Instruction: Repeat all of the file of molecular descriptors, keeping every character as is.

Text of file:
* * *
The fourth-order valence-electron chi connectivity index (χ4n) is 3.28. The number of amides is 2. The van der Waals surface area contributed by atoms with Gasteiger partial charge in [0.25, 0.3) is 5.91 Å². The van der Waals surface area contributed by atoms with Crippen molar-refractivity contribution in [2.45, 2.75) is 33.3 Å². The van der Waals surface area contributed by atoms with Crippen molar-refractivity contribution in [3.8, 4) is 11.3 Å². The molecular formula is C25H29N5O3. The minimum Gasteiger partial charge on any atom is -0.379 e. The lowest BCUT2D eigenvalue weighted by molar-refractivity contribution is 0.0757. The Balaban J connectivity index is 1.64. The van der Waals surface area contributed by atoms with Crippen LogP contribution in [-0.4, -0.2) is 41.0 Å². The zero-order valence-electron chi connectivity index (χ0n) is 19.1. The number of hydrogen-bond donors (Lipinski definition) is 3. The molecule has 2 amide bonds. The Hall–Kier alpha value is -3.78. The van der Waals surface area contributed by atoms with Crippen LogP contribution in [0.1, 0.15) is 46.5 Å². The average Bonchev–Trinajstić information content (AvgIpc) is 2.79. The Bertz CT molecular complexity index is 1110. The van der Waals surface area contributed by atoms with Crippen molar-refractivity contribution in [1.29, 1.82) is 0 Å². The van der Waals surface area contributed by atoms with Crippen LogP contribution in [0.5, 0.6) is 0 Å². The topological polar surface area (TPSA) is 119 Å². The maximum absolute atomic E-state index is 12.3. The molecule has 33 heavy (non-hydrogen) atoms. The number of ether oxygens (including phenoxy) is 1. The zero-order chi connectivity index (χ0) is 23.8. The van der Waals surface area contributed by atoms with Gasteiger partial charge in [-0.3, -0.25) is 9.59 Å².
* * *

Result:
The fourth-order valence-electron chi connectivity index (χ4n) is 3.28. The number of amides is 2. The van der Waals surface area contributed by atoms with Gasteiger partial charge in [0.25, 0.3) is 5.91 Å². The van der Waals surface area contributed by atoms with Crippen molar-refractivity contribution in [2.45, 2.75) is 33.3 Å². The van der Waals surface area contributed by atoms with Crippen molar-refractivity contribution in [3.8, 4) is 11.3 Å². The molecular formula is C25H29N5O3. The minimum Gasteiger partial charge on any atom is -0.379 e. The lowest BCUT2D eigenvalue weighted by molar-refractivity contribution is 0.0757. The Balaban J connectivity index is 1.64. The van der Waals surface area contributed by atoms with Crippen LogP contribution in [-0.4, -0.2) is 41.0 Å². The zero-order valence-electron chi connectivity index (χ0n) is 19.1. The number of hydrogen-bond donors (Lipinski definition) is 3. The molecule has 2 amide bonds. The Hall–Kier alpha value is -3.78. The van der Waals surface area contributed by atoms with Crippen LogP contribution in [0.1, 0.15) is 46.5 Å². The average Bonchev–Trinajstić information content (AvgIpc) is 2.79. The Bertz CT molecular complexity index is 1110. The van der Waals surface area contributed by atoms with Crippen molar-refractivity contribution in [1.29, 1.82) is 0 Å². The van der Waals surface area contributed by atoms with Crippen LogP contribution in [0.5, 0.6) is 0 Å². The topological polar surface area (TPSA) is 119 Å². The maximum absolute atomic E-state index is 12.3. The molecule has 33 heavy (non-hydrogen) atoms. The number of ether oxygens (including phenoxy) is 1. The zero-order chi connectivity index (χ0) is 23.8. The van der Waals surface area contributed by atoms with Gasteiger partial charge in [-0.3, -0.25) is 9.59 Å².